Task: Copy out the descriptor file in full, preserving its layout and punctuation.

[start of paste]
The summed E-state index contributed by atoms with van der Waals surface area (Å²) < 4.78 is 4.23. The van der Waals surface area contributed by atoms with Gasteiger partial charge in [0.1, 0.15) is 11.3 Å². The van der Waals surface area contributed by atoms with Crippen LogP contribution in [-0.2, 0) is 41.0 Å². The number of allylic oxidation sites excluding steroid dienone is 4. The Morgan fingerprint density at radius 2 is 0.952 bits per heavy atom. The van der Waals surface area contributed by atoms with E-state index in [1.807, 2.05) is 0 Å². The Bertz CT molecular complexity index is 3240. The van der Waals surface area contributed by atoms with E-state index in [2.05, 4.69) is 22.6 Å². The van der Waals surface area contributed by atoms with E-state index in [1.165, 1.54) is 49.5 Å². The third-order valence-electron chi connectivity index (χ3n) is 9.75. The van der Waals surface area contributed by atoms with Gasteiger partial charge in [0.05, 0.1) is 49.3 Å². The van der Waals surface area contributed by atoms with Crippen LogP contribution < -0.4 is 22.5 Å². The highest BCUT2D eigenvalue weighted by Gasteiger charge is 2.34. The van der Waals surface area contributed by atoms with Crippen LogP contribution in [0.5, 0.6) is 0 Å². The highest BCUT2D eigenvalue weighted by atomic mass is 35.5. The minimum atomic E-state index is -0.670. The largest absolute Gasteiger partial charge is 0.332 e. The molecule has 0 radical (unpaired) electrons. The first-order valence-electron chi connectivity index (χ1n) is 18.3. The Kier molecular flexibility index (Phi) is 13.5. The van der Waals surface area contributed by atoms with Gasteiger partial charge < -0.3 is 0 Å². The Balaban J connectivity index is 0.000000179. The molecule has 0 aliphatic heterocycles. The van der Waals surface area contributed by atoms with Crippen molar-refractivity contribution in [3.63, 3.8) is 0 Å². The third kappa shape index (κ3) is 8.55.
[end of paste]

The summed E-state index contributed by atoms with van der Waals surface area (Å²) < 4.78 is 4.23. The van der Waals surface area contributed by atoms with Gasteiger partial charge in [0.1, 0.15) is 11.3 Å². The van der Waals surface area contributed by atoms with Crippen LogP contribution in [-0.2, 0) is 41.0 Å². The number of allylic oxidation sites excluding steroid dienone is 4. The Morgan fingerprint density at radius 2 is 0.952 bits per heavy atom. The van der Waals surface area contributed by atoms with E-state index in [1.807, 2.05) is 0 Å². The Bertz CT molecular complexity index is 3240. The van der Waals surface area contributed by atoms with E-state index in [2.05, 4.69) is 22.6 Å². The van der Waals surface area contributed by atoms with E-state index in [1.165, 1.54) is 49.5 Å². The third-order valence-electron chi connectivity index (χ3n) is 9.75. The van der Waals surface area contributed by atoms with Gasteiger partial charge in [0.05, 0.1) is 49.3 Å². The van der Waals surface area contributed by atoms with Crippen LogP contribution < -0.4 is 22.5 Å². The highest BCUT2D eigenvalue weighted by Gasteiger charge is 2.34. The van der Waals surface area contributed by atoms with Crippen LogP contribution in [0.5, 0.6) is 0 Å². The highest BCUT2D eigenvalue weighted by atomic mass is 35.5. The minimum atomic E-state index is -0.670. The largest absolute Gasteiger partial charge is 0.332 e. The molecule has 0 radical (unpaired) electrons. The first-order valence-electron chi connectivity index (χ1n) is 18.3. The Kier molecular flexibility index (Phi) is 13.5. The van der Waals surface area contributed by atoms with Gasteiger partial charge < -0.3 is 0 Å². The Balaban J connectivity index is 0.000000179. The molecule has 0 aliphatic heterocycles. The van der Waals surface area contributed by atoms with Crippen molar-refractivity contribution in [3.63, 3.8) is 0 Å². The third kappa shape index (κ3) is 8.55.